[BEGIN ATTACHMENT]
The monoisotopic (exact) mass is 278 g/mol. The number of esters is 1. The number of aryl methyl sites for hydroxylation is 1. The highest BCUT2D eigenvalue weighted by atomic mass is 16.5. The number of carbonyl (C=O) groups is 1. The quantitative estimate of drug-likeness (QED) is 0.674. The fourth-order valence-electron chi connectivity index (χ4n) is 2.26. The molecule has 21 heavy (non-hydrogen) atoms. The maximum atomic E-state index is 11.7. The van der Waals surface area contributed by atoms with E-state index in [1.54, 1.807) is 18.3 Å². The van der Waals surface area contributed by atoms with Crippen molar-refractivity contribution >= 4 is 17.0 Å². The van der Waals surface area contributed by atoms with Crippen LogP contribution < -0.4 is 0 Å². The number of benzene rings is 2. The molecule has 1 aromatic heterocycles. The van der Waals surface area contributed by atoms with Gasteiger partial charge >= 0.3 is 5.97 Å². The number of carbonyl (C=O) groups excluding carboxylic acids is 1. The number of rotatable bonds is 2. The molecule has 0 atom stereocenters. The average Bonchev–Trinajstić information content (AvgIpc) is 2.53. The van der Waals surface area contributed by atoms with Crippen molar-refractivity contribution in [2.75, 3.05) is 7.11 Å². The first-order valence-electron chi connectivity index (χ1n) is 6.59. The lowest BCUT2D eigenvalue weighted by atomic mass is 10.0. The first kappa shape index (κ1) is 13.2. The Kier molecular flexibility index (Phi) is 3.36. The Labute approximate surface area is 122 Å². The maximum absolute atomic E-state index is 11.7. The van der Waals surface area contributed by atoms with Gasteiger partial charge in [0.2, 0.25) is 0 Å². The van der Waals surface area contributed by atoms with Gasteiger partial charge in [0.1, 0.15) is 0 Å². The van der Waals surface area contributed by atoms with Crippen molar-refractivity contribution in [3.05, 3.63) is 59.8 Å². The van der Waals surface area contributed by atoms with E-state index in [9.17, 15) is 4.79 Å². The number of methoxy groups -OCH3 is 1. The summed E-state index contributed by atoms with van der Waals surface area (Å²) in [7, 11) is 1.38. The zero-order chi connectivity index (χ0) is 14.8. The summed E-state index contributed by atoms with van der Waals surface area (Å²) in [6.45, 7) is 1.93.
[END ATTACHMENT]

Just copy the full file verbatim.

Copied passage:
The monoisotopic (exact) mass is 278 g/mol. The number of esters is 1. The number of aryl methyl sites for hydroxylation is 1. The highest BCUT2D eigenvalue weighted by atomic mass is 16.5. The number of carbonyl (C=O) groups is 1. The quantitative estimate of drug-likeness (QED) is 0.674. The fourth-order valence-electron chi connectivity index (χ4n) is 2.26. The molecule has 21 heavy (non-hydrogen) atoms. The maximum atomic E-state index is 11.7. The van der Waals surface area contributed by atoms with E-state index in [1.54, 1.807) is 18.3 Å². The van der Waals surface area contributed by atoms with Crippen molar-refractivity contribution >= 4 is 17.0 Å². The van der Waals surface area contributed by atoms with Crippen LogP contribution < -0.4 is 0 Å². The number of benzene rings is 2. The molecule has 1 aromatic heterocycles. The van der Waals surface area contributed by atoms with Gasteiger partial charge >= 0.3 is 5.97 Å². The number of carbonyl (C=O) groups excluding carboxylic acids is 1. The number of rotatable bonds is 2. The molecule has 0 atom stereocenters. The average Bonchev–Trinajstić information content (AvgIpc) is 2.53. The van der Waals surface area contributed by atoms with Crippen molar-refractivity contribution in [2.75, 3.05) is 7.11 Å². The first-order valence-electron chi connectivity index (χ1n) is 6.59. The lowest BCUT2D eigenvalue weighted by atomic mass is 10.0. The first kappa shape index (κ1) is 13.2. The Kier molecular flexibility index (Phi) is 3.36. The Labute approximate surface area is 122 Å². The maximum absolute atomic E-state index is 11.7. The van der Waals surface area contributed by atoms with Gasteiger partial charge in [0.2, 0.25) is 0 Å². The van der Waals surface area contributed by atoms with Gasteiger partial charge in [0.1, 0.15) is 0 Å². The van der Waals surface area contributed by atoms with Crippen molar-refractivity contribution in [3.05, 3.63) is 59.8 Å². The van der Waals surface area contributed by atoms with E-state index in [9.17, 15) is 4.79 Å². The number of methoxy groups -OCH3 is 1. The summed E-state index contributed by atoms with van der Waals surface area (Å²) in [7, 11) is 1.38. The zero-order chi connectivity index (χ0) is 14.8. The summed E-state index contributed by atoms with van der Waals surface area (Å²) in [6.45, 7) is 1.93.